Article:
Human consciousness has risen to the level of neurotic, but it seems natural humans have an obsession with the end of ourselves and all things. No matter what we tell ourselves, no matter what our endeavors and their outcomes, it was all a foregone conclusion.
This collection of short stories confronts the finality of death, the undoing of all that is. What do you do when the only thing you know every breath, every beat of your heart, and every thought could be your very last?
Click here to get your copy of the fourth installment of Dime Novels From Oblivion!

As Our Lives Change From Whatever!

In a small wood-paneled study, cramped between heavy bookcases ladened with dusty moth-eaten volumes, lit by the pale grey light from a solitary window was Alexander Golitsyn, the third considered by a dwindling number of people to be an Emporer. Alexander was sitting at a desk barely big enough to accommodate both his diary and porcelain teapot.
"All my efforts to hold onto anything in life has been like trying to clutch water in my hands. Life is over, yet I go on living. There is no reason left for me to be here. I'm just waiting for my last heartbeat and my last breath."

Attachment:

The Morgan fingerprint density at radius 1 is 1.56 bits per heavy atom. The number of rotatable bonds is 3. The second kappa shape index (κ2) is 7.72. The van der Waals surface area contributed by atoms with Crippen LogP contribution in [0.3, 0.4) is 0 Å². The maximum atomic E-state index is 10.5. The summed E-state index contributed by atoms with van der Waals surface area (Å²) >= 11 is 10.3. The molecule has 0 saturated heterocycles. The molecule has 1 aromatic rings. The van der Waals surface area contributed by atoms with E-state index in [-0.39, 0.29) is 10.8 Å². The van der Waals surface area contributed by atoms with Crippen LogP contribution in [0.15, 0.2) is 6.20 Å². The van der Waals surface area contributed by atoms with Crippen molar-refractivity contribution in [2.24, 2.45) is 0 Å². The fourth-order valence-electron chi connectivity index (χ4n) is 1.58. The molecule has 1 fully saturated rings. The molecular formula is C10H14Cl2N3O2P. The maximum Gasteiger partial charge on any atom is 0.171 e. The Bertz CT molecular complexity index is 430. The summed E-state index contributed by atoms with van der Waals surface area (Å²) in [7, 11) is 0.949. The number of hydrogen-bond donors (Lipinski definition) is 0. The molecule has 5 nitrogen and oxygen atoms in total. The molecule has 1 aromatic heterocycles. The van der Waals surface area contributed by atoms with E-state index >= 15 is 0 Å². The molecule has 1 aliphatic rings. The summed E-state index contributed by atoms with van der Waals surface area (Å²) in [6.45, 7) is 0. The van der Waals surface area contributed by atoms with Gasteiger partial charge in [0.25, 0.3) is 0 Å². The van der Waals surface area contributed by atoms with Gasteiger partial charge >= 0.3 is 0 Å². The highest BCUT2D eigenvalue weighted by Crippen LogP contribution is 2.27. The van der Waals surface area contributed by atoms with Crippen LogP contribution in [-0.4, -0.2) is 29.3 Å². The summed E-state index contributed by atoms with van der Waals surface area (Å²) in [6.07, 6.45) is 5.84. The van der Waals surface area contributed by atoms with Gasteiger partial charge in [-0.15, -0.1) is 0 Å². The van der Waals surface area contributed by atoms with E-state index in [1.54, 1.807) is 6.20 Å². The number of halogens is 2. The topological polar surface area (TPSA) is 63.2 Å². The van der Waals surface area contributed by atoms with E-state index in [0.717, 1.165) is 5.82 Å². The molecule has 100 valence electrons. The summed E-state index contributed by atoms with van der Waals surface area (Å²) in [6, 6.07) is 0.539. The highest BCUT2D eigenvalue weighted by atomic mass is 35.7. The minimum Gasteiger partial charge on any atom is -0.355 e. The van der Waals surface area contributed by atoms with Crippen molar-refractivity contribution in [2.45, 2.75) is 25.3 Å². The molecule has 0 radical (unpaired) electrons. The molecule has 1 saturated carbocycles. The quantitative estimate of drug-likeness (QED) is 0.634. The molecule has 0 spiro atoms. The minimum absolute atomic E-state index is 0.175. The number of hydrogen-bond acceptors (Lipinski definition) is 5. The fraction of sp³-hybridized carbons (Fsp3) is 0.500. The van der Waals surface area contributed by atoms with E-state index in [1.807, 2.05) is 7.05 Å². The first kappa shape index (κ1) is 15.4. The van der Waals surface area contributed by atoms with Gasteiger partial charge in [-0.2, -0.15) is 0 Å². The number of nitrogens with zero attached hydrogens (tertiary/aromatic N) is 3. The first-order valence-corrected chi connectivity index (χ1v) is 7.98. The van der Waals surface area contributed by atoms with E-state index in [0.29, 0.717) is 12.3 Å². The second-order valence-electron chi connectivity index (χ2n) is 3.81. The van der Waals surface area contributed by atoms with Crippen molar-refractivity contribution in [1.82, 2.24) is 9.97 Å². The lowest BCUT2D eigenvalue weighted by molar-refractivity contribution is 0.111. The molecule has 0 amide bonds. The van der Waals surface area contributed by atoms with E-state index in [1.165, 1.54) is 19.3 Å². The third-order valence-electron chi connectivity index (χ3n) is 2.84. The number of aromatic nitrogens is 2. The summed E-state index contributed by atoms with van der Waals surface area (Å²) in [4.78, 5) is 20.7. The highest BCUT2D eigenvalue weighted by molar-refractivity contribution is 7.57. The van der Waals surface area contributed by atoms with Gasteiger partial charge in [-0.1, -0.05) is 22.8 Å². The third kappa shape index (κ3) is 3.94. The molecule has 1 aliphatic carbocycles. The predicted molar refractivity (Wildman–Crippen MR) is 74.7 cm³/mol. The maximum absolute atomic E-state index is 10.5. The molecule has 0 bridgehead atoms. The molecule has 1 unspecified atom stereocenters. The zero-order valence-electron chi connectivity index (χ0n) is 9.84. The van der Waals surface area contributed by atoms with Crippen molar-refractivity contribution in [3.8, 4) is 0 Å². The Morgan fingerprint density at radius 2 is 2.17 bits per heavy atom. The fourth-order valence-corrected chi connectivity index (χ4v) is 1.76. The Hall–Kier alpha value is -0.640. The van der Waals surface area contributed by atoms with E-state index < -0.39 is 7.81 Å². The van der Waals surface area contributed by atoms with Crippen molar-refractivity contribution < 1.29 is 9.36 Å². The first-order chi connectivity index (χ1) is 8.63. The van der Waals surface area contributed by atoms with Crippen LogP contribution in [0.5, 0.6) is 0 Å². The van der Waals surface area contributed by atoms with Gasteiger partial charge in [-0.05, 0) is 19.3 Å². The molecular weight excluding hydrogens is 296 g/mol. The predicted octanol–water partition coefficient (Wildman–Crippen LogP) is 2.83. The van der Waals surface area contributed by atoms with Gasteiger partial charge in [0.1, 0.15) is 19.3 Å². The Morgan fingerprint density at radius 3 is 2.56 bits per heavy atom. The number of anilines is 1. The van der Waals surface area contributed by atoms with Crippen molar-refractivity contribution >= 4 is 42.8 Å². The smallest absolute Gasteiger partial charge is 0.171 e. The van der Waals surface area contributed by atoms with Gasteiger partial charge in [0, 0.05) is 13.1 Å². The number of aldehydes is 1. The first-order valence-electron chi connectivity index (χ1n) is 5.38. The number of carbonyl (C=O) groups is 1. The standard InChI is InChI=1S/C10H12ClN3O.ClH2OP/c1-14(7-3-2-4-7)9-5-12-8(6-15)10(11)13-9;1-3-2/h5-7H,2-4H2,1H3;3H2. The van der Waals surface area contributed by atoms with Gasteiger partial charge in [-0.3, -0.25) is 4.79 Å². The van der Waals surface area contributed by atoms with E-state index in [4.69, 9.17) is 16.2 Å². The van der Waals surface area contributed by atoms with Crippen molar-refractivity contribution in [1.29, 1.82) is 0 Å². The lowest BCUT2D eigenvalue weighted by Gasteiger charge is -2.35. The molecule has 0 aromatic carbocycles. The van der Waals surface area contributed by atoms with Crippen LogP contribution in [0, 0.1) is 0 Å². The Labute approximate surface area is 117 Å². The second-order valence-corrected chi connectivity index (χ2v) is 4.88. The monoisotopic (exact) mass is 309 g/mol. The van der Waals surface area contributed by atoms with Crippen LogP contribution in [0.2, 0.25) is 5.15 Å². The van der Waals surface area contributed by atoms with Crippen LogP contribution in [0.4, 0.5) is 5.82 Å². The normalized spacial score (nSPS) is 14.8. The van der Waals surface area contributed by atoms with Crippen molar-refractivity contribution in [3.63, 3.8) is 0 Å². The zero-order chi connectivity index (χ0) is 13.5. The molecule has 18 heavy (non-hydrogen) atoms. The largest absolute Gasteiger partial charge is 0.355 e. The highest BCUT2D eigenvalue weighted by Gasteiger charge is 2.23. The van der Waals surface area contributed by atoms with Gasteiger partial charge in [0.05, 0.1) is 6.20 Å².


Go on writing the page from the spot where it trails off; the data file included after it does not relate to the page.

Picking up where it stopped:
A knock a the study's door brought Alexander's hand to a halt. He didn't know it when he put the pen down, but this melancholy paragraph was to be the last attempt at poetry he'd ever make.
"Yes? What is it!" Alexander huffed with tobacco chared vocal cords.
"I have an urgent message for the sovereign!" an earnest young man answered through the door.
"Fine, you…

Ghosts in the Memories

It was a bright and mild morning. A few billowing white clouds drifted lazily across the ocean blue sky, the gentle sun reflected off the dew coated grass and flowers, giving the world a shimmer. A human stream filled the streets and sidewalks as the city rose to life.
One lonely widower had a different reaction to the beautifully emerging day.
Hibiki closed the shutters on his windows, locked the door, and sat his tired old body into a reclining chair in front of a blaring television. To Hibiki, the day’s crystal sky was a dark omen and a visceral reminder of that horrific moment all those decades ago when a flash of light took away 100,000 people.
Hibiki had been there when it happened. He was a doctor at the time, and while the bomb canceled the workday for most everyone else for people in Hibiki’s line of work, there was an additional layer of hell to endure.